# 63 Right but that pattern hadn’t been established in the 79-81 period I was talking about. A lot of his 70s contemporaries – Gilbert O Sullivan, Clifford T Ward, The Carpenters, Moody Blues , The Sweet, Thin Lizzy to name a few – were dropped from the schedules to accommodate Blondie, Police etc but he survived despite very sub-standard material.

  7. 67
    Conrad on 1 Jun 2011 #

    Quickest creative decline? Stone Roses, from Fool’s Gold to One Love in the blink of an eye.

  8. 68
    Wheedly on 1 Jun 2011 #

    #66 Fair point, and I’ll happily concede it. I was just a baby at the time and wasn’t really aware of Elton John as a contemporary singles artist until Sacrifice, although I was aware of older stuff like Rocket Man and Candle in the Wind that my parents had.
    Perhaps he just had a lot of folks rooting for him at Radio 1 back then.

  9. 69
    Matthew K on 1 Jun 2011 #

    #18 – Punctum, did you know of the circulating 1968 demo tape of Elton covering Nick Drake songs among other contemporary folk? Day Is Done, Saturday Sun, Way To Blue, Time Has Told Me. Can’t say they do a lot for me but it’s at least interesting.

  10. 70
    MikeMCSG on 1 Jun 2011 #

    # 68 He did – that was exactly my point.

  11. 71
    Mark G on 1 Jun 2011 #

    #69, file it along with his CD of “Pickwick Cover Versions”

  12. 72
    wichita lineman on 1 Jun 2011 #

    Re 69: Elton did some pretty unlikely cover versions, presumably for the dosh, right up until Your Song was a hit but this has to be the least likely . I think it’s, err, pretty good!

  13. 73
    23 Daves on 1 Jun 2011 #

    #60 – Actually, disturbingly enough… according to my parents, Elton John was the first artist I ever “responded” to, in that I’d try to dance if they put his records on. And certainly, his albums were a constant in our household from a very young age, as both my mother and father were fans for a period (though curiously, they almost never mention him now).

    I was aware of his seventies output before I could really talk properly, never mind articulate my views on how finely crafted “Goodbye Yellow Brick Road” is, and even as I got beyond knee height I only knew instinctively that his was good stuff – and as I also liked “Birdie Song” by The Tweets for a time, that wouldn’t have held much weight with me by the time I actually paying close, studied attention to music and music criticism, by which point I saw Elton as naff.

    It’s only really in the last few years (thanks to some cheap second hand finds) I’ve actually started listening to his seventies period output again, and I’ve been struck by the gaping chasm between the quality of that and the quality of just about all of his post-1983 output. To be honest, I like his seventies work despite myself. I’m not a big fan of pop prima-donnas and don’t find their tantrums entertaining or charming. I really do have to hand it to Elton, though – for all his flaws, he was, for a period, one of the finer songwriters in Britain. Not particularly ground-breaking or adventurous, but certainly crafting some fine tracks.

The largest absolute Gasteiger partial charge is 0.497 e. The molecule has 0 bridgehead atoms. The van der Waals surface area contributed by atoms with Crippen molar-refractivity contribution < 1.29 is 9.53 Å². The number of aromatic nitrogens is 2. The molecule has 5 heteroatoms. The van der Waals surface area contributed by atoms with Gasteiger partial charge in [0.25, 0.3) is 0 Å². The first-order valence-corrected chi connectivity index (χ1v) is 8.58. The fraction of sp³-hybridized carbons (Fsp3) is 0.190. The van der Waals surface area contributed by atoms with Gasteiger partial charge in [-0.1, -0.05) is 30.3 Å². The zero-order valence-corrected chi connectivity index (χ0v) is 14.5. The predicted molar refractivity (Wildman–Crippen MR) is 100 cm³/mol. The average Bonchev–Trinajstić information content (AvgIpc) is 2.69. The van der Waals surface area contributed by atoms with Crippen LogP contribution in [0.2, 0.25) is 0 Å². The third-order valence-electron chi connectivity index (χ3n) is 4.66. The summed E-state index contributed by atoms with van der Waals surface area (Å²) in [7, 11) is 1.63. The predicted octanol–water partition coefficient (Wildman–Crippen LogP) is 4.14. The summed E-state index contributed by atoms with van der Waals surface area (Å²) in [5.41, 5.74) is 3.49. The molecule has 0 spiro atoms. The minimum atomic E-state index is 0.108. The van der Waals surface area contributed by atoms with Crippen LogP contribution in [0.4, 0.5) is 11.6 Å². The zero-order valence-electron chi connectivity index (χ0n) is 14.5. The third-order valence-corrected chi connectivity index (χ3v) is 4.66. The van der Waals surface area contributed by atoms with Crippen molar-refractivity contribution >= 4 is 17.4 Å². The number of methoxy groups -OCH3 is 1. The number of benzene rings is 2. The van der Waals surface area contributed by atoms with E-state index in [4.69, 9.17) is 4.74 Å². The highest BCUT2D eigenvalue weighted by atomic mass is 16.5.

14. 74
    LondonLee on 1 Jun 2011 #

    It doesn’t bother me too much if an artist goes into decline creatively as long they put in a good body of work before it (like Elton, McCartney, Bowie), I can’t think of anyone who’s kept it up over a decade consistently (obviously there are occasional flashes of the old genius)

    My problem with George Michael is how quickly he went from boy band pin-up to “serious” singer-songwriter, it was almost unseemly the haste he swapped one set of clothes for the other. Much as like the guy he got “old” very quickly.

  15. 75
    MikeMCSG on 1 Jun 2011 #

    # 74 i know what you mean LL but it’s a bit too dismissive of his time in Wham to sum it up as “boy band pin up”. Yes they were very popular with young girls but there’s some good songwriting on both their LPs.

  16. 76
    Mark G on 1 Jun 2011 #

    Well, i had the feeling he had the whole thing planned out from day one:
    1) become teeny pin-up style pop star
    2) become solo
    3) become serious artist

    But then, he seemed to run out of steps, and, unsure what to do next, ended up doing nothing.

  17. 77
    LondonLee on 1 Jun 2011 #

    I didn’t mean it to be dismissive, it was more a reference to the image, not the substance.

  18. 78
    thefatgit on 1 Jun 2011 #

    Prince’s output (47 inc. studio albums, live albums, soundtracks, compilations and online releases) does put George Michael to shame. Also, both artists had seious beef over their contracts with Warners and Sony respectively. If I was to sympathise, I would probably sympathise with Prince, but first you would have to consider that both artists got paid a helluva lot of money for their work, and secondly both had been heavily indulged by their paymasters.

    Warner’s: “Prince, we want you to do the soundtrack for Batman.”